SocGen warns on corn price, citing feed rationing

Societe Generale, one of the most bearish commentators on crops ahead of the autumn drop in prices, renewed a forecast of falling corn futures, saying that demand from livestock feeders was not as resilient as it appeared.

A bigger-than-expected drop in US corn inventories in the three months to December 1, which has been a major support to prices, has been widely attributed to demand from livestock feeders proving more resilient than had been thought.

Consumption by other major sources, ethanol plants and importers, is more easily tracked on a week-by-week basis.

However, closer analysis suggests that "rationing is indeed occurring in this [livestock] demand category" too, undermining the case for higher corn prices.

Delayed impact

Demand for feed from cattle feedlots, which typically house animals for six months, looks set for a decline as the impact of falling rates since August of take-ins of animals for fattening feeds through.

"It stands to reason that a more pronounced drop in feed usage will be observed later in the marketing year, particularly in the March-to-May and June-to-August quarters," SocGen analyst Christopher Narayanan said.

In poultry, "chick placements are expected to continue at muted levels", without an additional rise in chicken prices to offset higher feed costs.

'Biological lag'

Meanwhile, in the pork sector, while "efficiency gains have helped keep production high, lower feed demand from the hog industry over the last few years has been a key theme.

"The breeding herd remains historically low, as producers have cut back since the high grain prices seen in 2008," Mr Narayanan said, forecasting "continued rationing in the hog industry".

While livestock producers may have been slower to ration corn than importers or ethanol producers, "we maintain that the biological lag involved in raising animals is the root cause of this seemingly slow response," he said.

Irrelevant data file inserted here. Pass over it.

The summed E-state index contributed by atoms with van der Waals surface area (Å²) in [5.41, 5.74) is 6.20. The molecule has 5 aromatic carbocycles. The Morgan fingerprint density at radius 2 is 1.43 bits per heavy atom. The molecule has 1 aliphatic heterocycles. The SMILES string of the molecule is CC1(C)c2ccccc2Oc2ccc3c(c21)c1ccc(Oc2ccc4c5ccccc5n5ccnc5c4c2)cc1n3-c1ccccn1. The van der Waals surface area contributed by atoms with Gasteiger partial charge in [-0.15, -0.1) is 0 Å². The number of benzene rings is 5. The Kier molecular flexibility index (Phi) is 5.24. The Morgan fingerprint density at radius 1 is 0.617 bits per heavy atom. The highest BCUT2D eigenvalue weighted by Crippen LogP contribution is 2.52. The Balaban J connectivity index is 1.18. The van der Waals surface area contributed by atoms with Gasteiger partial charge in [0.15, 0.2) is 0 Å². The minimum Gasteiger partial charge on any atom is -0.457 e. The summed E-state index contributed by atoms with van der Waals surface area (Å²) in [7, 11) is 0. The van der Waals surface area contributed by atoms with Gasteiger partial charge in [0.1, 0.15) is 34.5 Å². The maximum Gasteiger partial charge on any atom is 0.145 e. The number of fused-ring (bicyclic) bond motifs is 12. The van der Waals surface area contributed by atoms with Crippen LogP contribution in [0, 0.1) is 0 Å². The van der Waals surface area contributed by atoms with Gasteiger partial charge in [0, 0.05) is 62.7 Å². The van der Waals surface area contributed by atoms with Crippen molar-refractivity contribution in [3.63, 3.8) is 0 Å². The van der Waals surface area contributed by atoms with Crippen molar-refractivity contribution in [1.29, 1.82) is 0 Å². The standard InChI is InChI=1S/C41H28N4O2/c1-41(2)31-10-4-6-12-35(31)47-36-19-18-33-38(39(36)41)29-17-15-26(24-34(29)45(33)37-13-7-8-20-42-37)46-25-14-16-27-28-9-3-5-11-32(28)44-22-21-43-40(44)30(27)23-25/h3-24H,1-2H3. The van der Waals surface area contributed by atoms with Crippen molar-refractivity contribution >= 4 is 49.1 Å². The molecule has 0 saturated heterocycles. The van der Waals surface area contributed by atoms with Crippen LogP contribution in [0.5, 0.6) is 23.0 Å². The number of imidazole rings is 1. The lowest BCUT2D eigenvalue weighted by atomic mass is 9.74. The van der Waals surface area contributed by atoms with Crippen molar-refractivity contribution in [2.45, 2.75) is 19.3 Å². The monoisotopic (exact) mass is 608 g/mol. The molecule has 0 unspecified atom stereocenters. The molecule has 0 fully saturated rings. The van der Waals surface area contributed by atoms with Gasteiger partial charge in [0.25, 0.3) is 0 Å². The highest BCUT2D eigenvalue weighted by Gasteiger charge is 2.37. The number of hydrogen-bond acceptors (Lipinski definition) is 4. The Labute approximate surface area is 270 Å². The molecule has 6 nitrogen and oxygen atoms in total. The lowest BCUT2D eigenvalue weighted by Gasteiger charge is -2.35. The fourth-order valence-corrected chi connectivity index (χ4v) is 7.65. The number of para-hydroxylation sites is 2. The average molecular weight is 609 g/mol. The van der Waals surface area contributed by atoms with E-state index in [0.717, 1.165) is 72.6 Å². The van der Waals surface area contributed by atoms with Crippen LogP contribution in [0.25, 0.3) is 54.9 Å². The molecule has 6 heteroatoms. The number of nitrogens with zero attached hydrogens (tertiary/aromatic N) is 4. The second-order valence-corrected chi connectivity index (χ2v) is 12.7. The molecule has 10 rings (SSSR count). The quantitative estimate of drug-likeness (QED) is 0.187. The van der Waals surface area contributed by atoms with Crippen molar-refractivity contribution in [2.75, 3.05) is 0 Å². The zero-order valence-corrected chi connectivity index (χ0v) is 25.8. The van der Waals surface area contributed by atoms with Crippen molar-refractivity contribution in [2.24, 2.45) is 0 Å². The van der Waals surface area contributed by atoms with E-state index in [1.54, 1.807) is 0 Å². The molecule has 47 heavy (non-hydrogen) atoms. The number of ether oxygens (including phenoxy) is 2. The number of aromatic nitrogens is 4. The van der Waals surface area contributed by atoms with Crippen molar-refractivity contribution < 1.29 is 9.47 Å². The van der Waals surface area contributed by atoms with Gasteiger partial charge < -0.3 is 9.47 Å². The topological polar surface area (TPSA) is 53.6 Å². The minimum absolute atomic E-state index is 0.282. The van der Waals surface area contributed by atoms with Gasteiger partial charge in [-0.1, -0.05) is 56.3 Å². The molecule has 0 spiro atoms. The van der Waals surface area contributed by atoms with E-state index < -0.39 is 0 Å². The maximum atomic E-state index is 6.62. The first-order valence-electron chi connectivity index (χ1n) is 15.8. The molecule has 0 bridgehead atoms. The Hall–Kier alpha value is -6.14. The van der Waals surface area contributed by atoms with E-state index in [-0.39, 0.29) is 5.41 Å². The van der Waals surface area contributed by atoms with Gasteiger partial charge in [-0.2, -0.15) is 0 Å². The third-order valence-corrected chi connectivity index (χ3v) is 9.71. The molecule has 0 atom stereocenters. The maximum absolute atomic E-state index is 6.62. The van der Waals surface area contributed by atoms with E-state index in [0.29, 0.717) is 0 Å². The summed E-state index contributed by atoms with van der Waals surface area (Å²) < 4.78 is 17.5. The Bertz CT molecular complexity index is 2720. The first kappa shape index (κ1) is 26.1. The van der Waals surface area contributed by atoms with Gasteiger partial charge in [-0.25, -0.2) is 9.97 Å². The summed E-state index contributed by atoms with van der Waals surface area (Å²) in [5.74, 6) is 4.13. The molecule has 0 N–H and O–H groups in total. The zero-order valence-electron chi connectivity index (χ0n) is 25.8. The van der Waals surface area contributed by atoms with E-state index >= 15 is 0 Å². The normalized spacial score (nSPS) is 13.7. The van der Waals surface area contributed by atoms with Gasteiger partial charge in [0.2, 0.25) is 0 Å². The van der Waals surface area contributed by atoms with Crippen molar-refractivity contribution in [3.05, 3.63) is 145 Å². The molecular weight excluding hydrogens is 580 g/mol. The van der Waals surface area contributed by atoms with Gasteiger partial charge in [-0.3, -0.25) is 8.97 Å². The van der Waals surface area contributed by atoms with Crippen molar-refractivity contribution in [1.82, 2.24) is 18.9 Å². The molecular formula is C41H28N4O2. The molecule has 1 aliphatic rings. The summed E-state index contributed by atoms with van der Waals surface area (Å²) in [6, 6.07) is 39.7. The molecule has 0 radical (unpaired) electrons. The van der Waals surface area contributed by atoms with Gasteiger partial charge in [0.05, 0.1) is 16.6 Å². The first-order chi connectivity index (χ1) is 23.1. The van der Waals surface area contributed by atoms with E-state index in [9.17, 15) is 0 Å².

"Barring any repeat of last year's supply shocks in either South or North America, we continue to expect corn prices to trend lower into year-end."

'No evidence of reduced feeding'

The comments contrast with some other observations of livestock demand for corn.

RJ O'Brien analyst Richard Feltes said that "in the critical feed sector, we don't have any evidence of reduced feeding, given a slight uptick in poultry numbers and anecdotal reports of stable-to-higher hog production, in addition to ongoing high rates of domestic meal usage".

The US Department of Agriculture in a report last week highlighted elevated cow liquidation rates - which are close to the 25-year high 17.1% of inventory reached in 2011 - and flagged a small decline in chicks placed for growing into broiler chickens.

However, it highlighted as an "important" finding "that US [pig] breeding inventories have not declined, despite very high feed costs.

"In the current market environment of high feed costs, the breeding herd could have been expected to decline," USDA analyst Rachel Johnson said.

"The fact that it did not suggests that pork producers are assuming that high feed costs are temporary, and that pork demand in 2013 will continue strong."

Grains better bet than soft commodities, Macquarie
Corn dips despite IGC cut to world supply hopes
SA weather bigger risk for corn than soybeans
Agricultural Commodities
Agricultural Markets
Agricultural Companies
Agricultural Events